I love having small notebooks and sketchbooks all over the house for journaling and keeping track of my creative ideas. Moleskin notebooks and their copycats are my favorite. They are thin and portable, easy to throw into a bag, and the blank covers leave endless options for customization.
I make this triangle quilted sketchbook cover with some Maker fabric that was sent to me as a Valentine’s gift from Art Gallery Fabrics. (That was a really happy surprise! Thank you!) The finished quilted sketchbook cover is just the right size for a large moleskin notebook (about 5″ x 8 1/4″). And if you sew or quilt regularly, you can probably use the same technique, but adjust the size of the cover to fit any notebook or sketchbook that you have.
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How to Make a Triangle Quilted Sketchbook Cover:
• a fat eighth bundle of fabric (I used Maker from Art Gallery Fabrics. To get a similar look, choose 10 different fabrics. Make sure that five of the fabrics are light, low-volume fabrics, and the other five are darker contrasting fabrics. I used another fabric for the lining, but there will be enough leftover from the fat eighths to use if you prefer.)
• 10″ x 12″ piece of lightweight quilt batting
• rotary cutter and self-healing mat
• Moleskine journal
• 100 half square triangles from 2 1/2″ squares (10 of each fabric)
• 1 rectangle 9 1/2″ x 11 1/2″ for lining
• 4 rectangles 9 1/2″ x 4″ for pocket flaps (I cut 2 from the lining fabric and 2 from a contrasting fabric.)
All seam allowances are 1/4″.
1. Cut out the triangles. These are half square triangles made from 2 1/2″ squares. You’ll need about 10 triangles from each of the 10 fabrics, for a total of 100 triangles. Skilled quilters probably have more efficient methods for cutting these quickly. I started by cutting 2 1/2″ strips, then cutting at 2 1/2″ intervals across the strips to form the squares. Then I cut the squares from corner to corner.
2. Arrange the triangles as you like them. I arranged mine so that each square had a colored fabric and a light fabric. And you can see that the colored fabrics alternate in a pattern along the diagonal lines.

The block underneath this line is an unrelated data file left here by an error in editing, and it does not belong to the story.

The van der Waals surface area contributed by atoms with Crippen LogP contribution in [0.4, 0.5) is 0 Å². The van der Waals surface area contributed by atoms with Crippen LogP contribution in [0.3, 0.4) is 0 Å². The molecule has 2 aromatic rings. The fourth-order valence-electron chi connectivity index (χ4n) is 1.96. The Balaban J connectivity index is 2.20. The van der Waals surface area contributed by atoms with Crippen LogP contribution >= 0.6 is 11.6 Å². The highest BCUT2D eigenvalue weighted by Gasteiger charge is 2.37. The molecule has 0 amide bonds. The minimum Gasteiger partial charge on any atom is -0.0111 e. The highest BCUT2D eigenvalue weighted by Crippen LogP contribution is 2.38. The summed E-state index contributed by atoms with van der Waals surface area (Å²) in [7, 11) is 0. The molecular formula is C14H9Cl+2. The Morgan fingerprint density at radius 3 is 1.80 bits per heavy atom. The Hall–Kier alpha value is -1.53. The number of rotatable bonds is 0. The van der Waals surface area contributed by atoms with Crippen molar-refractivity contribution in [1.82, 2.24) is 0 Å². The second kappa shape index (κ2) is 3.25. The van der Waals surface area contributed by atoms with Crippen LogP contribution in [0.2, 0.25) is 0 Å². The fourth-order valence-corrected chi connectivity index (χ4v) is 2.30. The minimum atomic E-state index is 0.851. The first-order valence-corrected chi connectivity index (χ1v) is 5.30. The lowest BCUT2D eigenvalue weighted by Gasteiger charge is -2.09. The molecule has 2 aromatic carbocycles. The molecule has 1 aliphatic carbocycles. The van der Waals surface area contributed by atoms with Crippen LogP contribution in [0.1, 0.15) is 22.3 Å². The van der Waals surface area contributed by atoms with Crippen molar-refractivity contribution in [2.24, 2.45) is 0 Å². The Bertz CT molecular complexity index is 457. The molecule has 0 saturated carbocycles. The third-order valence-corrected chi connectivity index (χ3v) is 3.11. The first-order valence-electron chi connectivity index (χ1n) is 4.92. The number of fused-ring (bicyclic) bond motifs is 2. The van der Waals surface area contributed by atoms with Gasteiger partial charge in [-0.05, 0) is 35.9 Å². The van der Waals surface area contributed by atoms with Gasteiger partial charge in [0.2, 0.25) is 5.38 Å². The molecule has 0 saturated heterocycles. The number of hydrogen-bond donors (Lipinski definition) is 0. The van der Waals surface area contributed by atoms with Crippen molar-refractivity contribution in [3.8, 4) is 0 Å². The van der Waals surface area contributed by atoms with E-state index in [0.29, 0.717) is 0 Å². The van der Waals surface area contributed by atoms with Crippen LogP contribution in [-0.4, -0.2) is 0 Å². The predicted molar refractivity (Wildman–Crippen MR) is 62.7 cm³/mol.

3. Sew each of the triangles to its pair, forming 50 squares. (After I took the photo below, I added another vertical column of squares.)
4. Sew the squares together to form diagonal strips.
5. Sew each of the strips together, matching the center square on each strip.
6. Layer the patchwork triangles over a piece of quilt batting that is roughly the same size. Quilt as desired. I stitched straight lines on either side of each diagonal seam. (The photo below is “upside-down ” in reference to the others.)
7. Center the lining piece (9 1/2″ x 11 1/2″) over the patchwork and trim the patchwork to the same size as the lining.
(optional) The maker fabric has some great creative words and phrases that you could stitch on to the cover. You could also cut out flowers or other motifs from your fabric and appliqué them on. I chose “make stuff” for the front of my cover.
8. Match two of the pocket flap pieces right sides together. Stitch along one of the long sides. Open and press. Fold them wrong sides together, and topstitch along the finished edge. Repeat for the other pocket flap pieces.
(optional) Add another little message to the inside pocket flap.
9. Place the pocket flaps on the lining, with the wrong sides of the pockets flaps to the right side of the lining. Baste the flaps at the top and bottom. Trim the extra off the edges if they don’t match exactly.
10. Place the quilted cover piece and the lining right sides together, with the pocket flaps in between. Stitch around the rectangle, leaving 3″ at the center of one side. Trim the corners and bulk at the seams. Turn the cover right side out and press.
11. Use a ladder stitch to hand stitch the opening closed. Topstitch around the entire cover as close to the edge as possible. Slip your notebook or sketchbook inside to finish it up.
I think this would be a really pretty gift for a creative friend!
What fabric do you want to use for your quilted notebook cover?
This post is linked up with: The Makers